The Journey to 77° South

I left the States from Denver on November 3rd and arrived at McMurdo Station on the 7th, travelling through Los Angeles, Sydney, and Christchurch. We arrived in Christchurch on the 5th , and the next day we were shuttled to the United States Antarctic Program (USAP) campus where we had a series of briefings & trainings regarding life on the Ice, and were brought to the Clothing Distribution Center (CDC) to be issued our Extreme Cold Weather gear (ECW).

The CDC hosts a warehouse of parkas, fleece coats & pants, mittens, hats, goggles, boots, and pretty much everything else needed to keep you cozy while in the field – except for good ol’ long undies. Anyone headed to McMurdo Station is allowed up to 85 pounds of luggage, including all the issued ECW.

The CDC hosts a warehouse of parkas, fleece coats & pants, mittens, hats, goggles, boots, and pretty much everything else needed to keep you cozy while in the field – except for good ol’ long undies. Anyone headed to McMurdo Station is allowed up to 85 pounds of luggage, including all the issued ECW.

I say this now: the USAP uses a ridiculous amount of three letter acronyms.

Fortunately, these trainings ended early enough so that we had about half a day to goof around in the city; I chose to go for a run with another member of ROSETTA-Ice, exploring Hagley Park and the Botanic Gardens, as well as some of the stone churches and building that were wrecked by the recent earthquake. The following morning a shuttle picked us up from the hotel at 5:45 am and brought us back to the USAP campus to check in, obtain our boarding passes – which were simple laminated cards with a number – pass security, and board the plane. We flew on a C-17 cargo plane; there was helicopter inside.

The inside of the C-17 from the deck.

The inside of the C-17 from the deck.

Although I was certain I was going to fall asleep once on the plane, this proved to be a very silly prediction. I could hardly even read I was so excited and taken by the interior. The pilots allowed us on to the deck (I think I was the only person to go twice, it was that cool) so that we could see the ice from the sky, as the plane didn’t really have any windows for passengers.

Looking out from a passenger window.

Looking out from a tiny window.

 

Looking out from the deck.

Looking out from the deck.

I first tried looking through the window without my sunglasses, and it seriously hurt. Antarctica during these summer months is always sunny and one must learn to adjust to twenty-four hours of daylight.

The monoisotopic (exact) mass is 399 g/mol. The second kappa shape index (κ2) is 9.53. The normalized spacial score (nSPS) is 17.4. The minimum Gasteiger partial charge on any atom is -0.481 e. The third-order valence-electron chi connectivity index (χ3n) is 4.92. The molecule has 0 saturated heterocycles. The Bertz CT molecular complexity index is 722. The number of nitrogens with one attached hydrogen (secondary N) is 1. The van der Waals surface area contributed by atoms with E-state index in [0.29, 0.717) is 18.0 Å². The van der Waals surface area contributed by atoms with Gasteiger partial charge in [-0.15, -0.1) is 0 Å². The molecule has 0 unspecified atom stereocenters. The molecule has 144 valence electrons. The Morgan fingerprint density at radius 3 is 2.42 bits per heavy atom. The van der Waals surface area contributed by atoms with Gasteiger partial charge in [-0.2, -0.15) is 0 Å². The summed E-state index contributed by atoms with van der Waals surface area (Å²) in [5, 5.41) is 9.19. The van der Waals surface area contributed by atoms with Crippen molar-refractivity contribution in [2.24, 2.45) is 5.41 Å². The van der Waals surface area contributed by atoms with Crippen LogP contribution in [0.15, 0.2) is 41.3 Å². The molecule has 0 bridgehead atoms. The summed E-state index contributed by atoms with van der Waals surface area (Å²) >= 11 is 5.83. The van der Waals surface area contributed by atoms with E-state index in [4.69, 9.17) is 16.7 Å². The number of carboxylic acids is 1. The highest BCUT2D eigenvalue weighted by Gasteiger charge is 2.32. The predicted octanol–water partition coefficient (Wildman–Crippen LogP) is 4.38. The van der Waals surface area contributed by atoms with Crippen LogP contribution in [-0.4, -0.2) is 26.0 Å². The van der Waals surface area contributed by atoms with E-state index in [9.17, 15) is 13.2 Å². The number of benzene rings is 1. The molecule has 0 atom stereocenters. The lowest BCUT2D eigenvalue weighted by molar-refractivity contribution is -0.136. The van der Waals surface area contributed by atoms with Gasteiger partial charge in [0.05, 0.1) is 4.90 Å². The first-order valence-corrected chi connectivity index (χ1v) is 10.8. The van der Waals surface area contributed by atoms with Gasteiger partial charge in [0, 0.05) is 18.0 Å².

When the plane landed and I at last stepped onto Antarctica, I got goosebumps. I will always remember that ineffable feeling.

A shuttle then took everyone from the airfield to McMurdo Station. I cannot wait to fly again, with ROSETTA-Ice, in our mission to map the Ross Ice Shelf…

just_landed

Here at last!

Alec

Hi. My name is Alec Lockett, and I am senior, geology major. I grew up in Belmont, MA, and chose Colorado College primarily because of the block plan, the rad location, and the awesome vibes I got from the students; I cannot imagine such a wonderful four years at another school. For my senior thesis, I will use airborne gravity and magnetic data from the ROSETTA-Ice 2015-2016 surveys to investigate two cross-Ross Ice Shelf transects in West Antarctica for geophysical modeling. ROSETTA-Ice (A systems approach to understanding the Ross Ocean and Ice Shelf Environment, and Tectonic setting Through Aerogeophysical surveys and modelling) is a current project that is acquiring geophysical data over the Ross Ice Shelf through airborne collection. I have the extraordinary opportunity to participate in this field data collection. When I am not busy geologizing, I enjoy reading, watching films, spending time outside whether skiing or biking, and drinking coffee.

5 Comments

  1. Susan Remy says:

    Hi Alec,
    Just read your blog that your Mom notified me today. Sounds amazing! I’m going to share with Sophia’s science and world studies teachers…ok? Keep those sunglasses on and we’ll hear more at Christmas! Many hugs, Aunt Susan 🙂

  2. PenRise says:

    So cool! Congrats, Alex – so glad you’re blogging!

  3. Uncle Charlie says:

    Absolutely awesome!

  4. Matt E Levitan says:

    Hey Alec,

    Hope all is well. The dogs say hi.

  5. Christine says:

    What stunning weather , to welcome you! And… Looking forward to your first blog about The Galley, once you’ve had a chance to really get your mind around it. Takes several days, and one major holiday meal, before you are really ready, probably.

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